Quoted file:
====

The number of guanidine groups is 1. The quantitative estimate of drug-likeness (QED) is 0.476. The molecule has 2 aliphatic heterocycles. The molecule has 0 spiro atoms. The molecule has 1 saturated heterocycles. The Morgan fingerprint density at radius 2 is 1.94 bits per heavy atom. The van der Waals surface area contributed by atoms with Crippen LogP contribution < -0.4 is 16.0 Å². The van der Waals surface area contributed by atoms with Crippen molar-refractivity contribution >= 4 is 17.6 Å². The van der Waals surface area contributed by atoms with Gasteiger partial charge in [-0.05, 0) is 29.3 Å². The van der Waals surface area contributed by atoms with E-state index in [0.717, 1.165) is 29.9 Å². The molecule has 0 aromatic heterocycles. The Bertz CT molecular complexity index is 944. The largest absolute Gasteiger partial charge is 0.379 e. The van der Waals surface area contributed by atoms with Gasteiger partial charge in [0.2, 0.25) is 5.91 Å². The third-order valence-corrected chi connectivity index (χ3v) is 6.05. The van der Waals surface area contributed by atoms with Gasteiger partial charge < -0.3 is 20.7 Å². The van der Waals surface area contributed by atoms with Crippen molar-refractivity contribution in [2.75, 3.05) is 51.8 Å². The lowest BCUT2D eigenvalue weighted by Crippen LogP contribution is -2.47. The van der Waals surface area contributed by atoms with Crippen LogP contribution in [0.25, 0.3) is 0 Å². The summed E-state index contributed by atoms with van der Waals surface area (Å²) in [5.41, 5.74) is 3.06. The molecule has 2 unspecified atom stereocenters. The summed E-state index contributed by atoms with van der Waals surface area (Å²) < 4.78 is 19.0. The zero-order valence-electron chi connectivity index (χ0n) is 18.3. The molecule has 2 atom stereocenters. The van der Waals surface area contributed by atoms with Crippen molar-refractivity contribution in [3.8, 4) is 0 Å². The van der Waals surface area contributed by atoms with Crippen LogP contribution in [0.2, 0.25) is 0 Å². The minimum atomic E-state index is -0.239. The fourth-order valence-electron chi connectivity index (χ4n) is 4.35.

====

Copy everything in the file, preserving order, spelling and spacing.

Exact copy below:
The number of guanidine groups is 1. The quantitative estimate of drug-likeness (QED) is 0.476. The molecule has 2 aliphatic heterocycles. The molecule has 0 spiro atoms. The molecule has 1 saturated heterocycles. The Morgan fingerprint density at radius 2 is 1.94 bits per heavy atom. The van der Waals surface area contributed by atoms with Crippen LogP contribution < -0.4 is 16.0 Å². The van der Waals surface area contributed by atoms with Crippen molar-refractivity contribution >= 4 is 17.6 Å². The van der Waals surface area contributed by atoms with Gasteiger partial charge in [-0.05, 0) is 29.3 Å². The van der Waals surface area contributed by atoms with E-state index in [0.717, 1.165) is 29.9 Å². The molecule has 0 aromatic heterocycles. The Bertz CT molecular complexity index is 944. The largest absolute Gasteiger partial charge is 0.379 e. The van der Waals surface area contributed by atoms with Gasteiger partial charge in [0.2, 0.25) is 5.91 Å². The third-order valence-corrected chi connectivity index (χ3v) is 6.05. The van der Waals surface area contributed by atoms with Gasteiger partial charge < -0.3 is 20.7 Å². The van der Waals surface area contributed by atoms with Crippen molar-refractivity contribution in [2.75, 3.05) is 51.8 Å². The lowest BCUT2D eigenvalue weighted by Crippen LogP contribution is -2.47. The van der Waals surface area contributed by atoms with Crippen LogP contribution in [0.25, 0.3) is 0 Å². The summed E-state index contributed by atoms with van der Waals surface area (Å²) in [5.41, 5.74) is 3.06. The molecule has 2 unspecified atom stereocenters. The summed E-state index contributed by atoms with van der Waals surface area (Å²) < 4.78 is 19.0. The zero-order valence-electron chi connectivity index (χ0n) is 18.3. The molecule has 2 atom stereocenters. The van der Waals surface area contributed by atoms with Crippen molar-refractivity contribution in [3.8, 4) is 0 Å². The van der Waals surface area contributed by atoms with Crippen LogP contribution in [0.2, 0.25) is 0 Å². The minimum atomic E-state index is -0.239. The fourth-order valence-electron chi connectivity index (χ4n) is 4.35.